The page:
By almost any way of figuring, Xavier Johnson had an excellent freshman season for Pitt.
Serving as the team’s primary point guard from the first day of the season, Johnson was named to the all-ACC freshman team and broke Pitt’s 30-year-old freshman scoring record.
As the Panthers enter the second season of the Jeff Capel Era, the play of Johnson, along with fellow sophomore guards to be Trey McGowens and Au’Diese Toney, is a major source of optimism that the program will be able to exceed its 14-19 record of last season.
But how long will Johnson be providing that source of optimism? Perhaps not as long as some thought.
A consensus three-star recruit coming out of Bishop O’Connell High School in the Washington, D.C. suburb of Arlington, Virginia, Johnson didn’t come to Pitt as a player that looked like a likely one-and-done prospect.
But two-and-done just might be the ticket.
Johnson said to Pittsburgh Sports Now toward the end of the 2018-19 season that he didn’t see himself as a four-year college player.
“I honestly don’t seen myself being here for four years,” Johnson said. “Me and my dad talked. He doesn’t see me here for four years. My AAU coach doesn’t see me here for four years, either.”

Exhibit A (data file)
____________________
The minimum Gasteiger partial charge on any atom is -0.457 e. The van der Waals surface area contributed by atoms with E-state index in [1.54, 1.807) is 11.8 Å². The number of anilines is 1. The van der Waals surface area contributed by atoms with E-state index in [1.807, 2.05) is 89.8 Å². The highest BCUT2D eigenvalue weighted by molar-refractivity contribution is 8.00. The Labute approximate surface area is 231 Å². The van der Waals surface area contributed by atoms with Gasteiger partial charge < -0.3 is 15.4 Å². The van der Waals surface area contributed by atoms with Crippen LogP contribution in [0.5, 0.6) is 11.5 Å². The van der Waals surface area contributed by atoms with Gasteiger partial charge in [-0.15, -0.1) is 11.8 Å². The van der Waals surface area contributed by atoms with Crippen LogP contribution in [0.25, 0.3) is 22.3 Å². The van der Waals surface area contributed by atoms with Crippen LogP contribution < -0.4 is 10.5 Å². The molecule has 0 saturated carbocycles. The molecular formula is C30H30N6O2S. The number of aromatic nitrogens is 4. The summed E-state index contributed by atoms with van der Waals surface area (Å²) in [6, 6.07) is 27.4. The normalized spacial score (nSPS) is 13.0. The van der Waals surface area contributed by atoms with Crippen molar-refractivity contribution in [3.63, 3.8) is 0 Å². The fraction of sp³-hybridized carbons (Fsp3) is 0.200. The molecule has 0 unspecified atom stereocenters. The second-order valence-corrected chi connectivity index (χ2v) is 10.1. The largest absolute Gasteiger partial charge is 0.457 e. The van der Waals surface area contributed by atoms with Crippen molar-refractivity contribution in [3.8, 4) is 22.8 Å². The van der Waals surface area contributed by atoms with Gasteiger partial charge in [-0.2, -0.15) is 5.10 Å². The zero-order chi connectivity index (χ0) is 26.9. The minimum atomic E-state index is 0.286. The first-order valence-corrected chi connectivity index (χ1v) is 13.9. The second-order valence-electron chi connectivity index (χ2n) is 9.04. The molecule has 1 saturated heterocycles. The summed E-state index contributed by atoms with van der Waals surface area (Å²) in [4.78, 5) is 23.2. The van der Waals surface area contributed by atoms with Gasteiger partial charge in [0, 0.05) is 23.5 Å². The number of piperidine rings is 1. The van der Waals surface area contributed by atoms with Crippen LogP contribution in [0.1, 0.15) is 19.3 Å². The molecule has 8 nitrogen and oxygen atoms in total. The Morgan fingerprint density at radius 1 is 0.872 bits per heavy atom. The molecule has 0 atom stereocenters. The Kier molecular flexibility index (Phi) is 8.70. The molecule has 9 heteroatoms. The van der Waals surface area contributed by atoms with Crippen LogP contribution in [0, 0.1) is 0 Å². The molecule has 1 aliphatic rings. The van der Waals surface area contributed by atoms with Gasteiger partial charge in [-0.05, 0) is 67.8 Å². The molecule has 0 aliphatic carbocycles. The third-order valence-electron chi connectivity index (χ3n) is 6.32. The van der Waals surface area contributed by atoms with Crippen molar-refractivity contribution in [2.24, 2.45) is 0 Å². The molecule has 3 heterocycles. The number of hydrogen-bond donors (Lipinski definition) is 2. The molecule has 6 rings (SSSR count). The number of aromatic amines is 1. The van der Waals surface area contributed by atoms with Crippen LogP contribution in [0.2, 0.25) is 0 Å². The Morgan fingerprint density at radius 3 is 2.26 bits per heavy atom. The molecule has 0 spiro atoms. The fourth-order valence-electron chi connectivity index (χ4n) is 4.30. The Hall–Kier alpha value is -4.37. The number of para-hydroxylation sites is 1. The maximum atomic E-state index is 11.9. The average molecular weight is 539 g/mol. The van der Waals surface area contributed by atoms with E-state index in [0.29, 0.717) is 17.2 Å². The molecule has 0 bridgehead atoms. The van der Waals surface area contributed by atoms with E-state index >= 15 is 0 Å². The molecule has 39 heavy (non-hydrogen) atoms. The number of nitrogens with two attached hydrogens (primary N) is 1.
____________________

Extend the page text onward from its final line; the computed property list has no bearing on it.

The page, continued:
In April, ESPN’s early mock of the 2020 NBA Draft featured Johnson as the No. 39 pick, a high second-rounder. Each of the first 12 picks and 18 of the top 20 picks in the 2018 second round played in the NBA as rookies. The NBA rookie minimum this past season was $838,464.
That’s just a mock draft, of course, but it appears that Pitt has been paying attention and is preparing for a post-Johnson future at point guard.
Capel has been hard after a trio of highly rated Class of 2020 point guards in Butler’s Ethan Morton, who Capel visited earlier this week, fellow four-star Andre Curbelo (Long Island Lutheran), who Capel is visiting Thursday and three-star R.J. Davis (Archbishop Stepinac).
At first, the focus on the position didn’t seem to make a lot of sense, as Johnson would be entering his junior season when those players were freshman. Talented and highly sought after prep players are often looking for an easier transition to the stating lineup than attempting to unseat a potential all-conference player.
But if there’s a chance that Johnson might depart for the NBA, it makes all the sense in the world, and that’s exactly what Capel is saying to those players that he’s recruiting.
“He told me that there’s more of a sense of urgency now for him to get a point guard in my class just because of the fact that it seems that after the year that Xavier Johnson had and if he continues to grow and get better there’s a chance he could be gone to the NBA after next season,” Morton told PSN’s Mike Vukovcan on Wednesday.
Johnson has been one of Capel’s biggest recruiting coups so far, going from under-recruited gem to fast-rising star. But in modern day college basketball, even those players have to be replaced more quickly than they used to be.